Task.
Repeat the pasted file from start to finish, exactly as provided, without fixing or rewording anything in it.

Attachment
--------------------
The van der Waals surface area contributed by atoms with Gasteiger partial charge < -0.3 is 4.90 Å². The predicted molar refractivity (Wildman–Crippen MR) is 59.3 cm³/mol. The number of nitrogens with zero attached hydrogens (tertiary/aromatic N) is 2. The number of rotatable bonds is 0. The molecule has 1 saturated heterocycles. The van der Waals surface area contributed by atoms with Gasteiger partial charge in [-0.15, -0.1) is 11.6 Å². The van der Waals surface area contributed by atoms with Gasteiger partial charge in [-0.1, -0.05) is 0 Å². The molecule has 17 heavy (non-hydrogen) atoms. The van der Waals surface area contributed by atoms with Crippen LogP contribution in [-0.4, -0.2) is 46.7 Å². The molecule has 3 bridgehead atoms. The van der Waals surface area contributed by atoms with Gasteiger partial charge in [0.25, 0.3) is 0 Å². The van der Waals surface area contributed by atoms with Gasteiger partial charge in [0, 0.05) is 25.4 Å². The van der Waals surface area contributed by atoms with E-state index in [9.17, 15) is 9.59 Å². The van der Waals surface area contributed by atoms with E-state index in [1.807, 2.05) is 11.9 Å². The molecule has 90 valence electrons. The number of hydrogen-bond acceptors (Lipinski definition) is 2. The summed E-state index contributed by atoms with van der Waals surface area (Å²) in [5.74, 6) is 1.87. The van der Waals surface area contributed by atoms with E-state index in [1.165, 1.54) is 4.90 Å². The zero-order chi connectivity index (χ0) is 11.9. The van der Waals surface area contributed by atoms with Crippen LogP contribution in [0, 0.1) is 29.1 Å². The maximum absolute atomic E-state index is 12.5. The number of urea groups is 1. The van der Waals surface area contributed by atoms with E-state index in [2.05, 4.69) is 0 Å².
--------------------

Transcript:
The van der Waals surface area contributed by atoms with Gasteiger partial charge < -0.3 is 4.90 Å². The predicted molar refractivity (Wildman–Crippen MR) is 59.3 cm³/mol. The number of nitrogens with zero attached hydrogens (tertiary/aromatic N) is 2. The number of rotatable bonds is 0. The molecule has 1 saturated heterocycles. The van der Waals surface area contributed by atoms with Gasteiger partial charge in [-0.15, -0.1) is 11.6 Å². The van der Waals surface area contributed by atoms with Gasteiger partial charge in [-0.1, -0.05) is 0 Å². The molecule has 17 heavy (non-hydrogen) atoms. The van der Waals surface area contributed by atoms with Crippen LogP contribution in [-0.4, -0.2) is 46.7 Å². The molecule has 3 bridgehead atoms. The van der Waals surface area contributed by atoms with Gasteiger partial charge in [0.25, 0.3) is 0 Å². The van der Waals surface area contributed by atoms with Gasteiger partial charge in [0, 0.05) is 25.4 Å². The van der Waals surface area contributed by atoms with E-state index in [9.17, 15) is 9.59 Å². The van der Waals surface area contributed by atoms with E-state index in [1.807, 2.05) is 11.9 Å². The molecule has 90 valence electrons. The number of hydrogen-bond acceptors (Lipinski definition) is 2. The summed E-state index contributed by atoms with van der Waals surface area (Å²) in [5.74, 6) is 1.87. The van der Waals surface area contributed by atoms with E-state index in [1.165, 1.54) is 4.90 Å². The zero-order chi connectivity index (χ0) is 11.9. The van der Waals surface area contributed by atoms with Crippen LogP contribution in [0, 0.1) is 29.1 Å². The maximum absolute atomic E-state index is 12.5. The number of urea groups is 1. The van der Waals surface area contributed by atoms with E-state index in [2.05, 4.69) is 0 Å².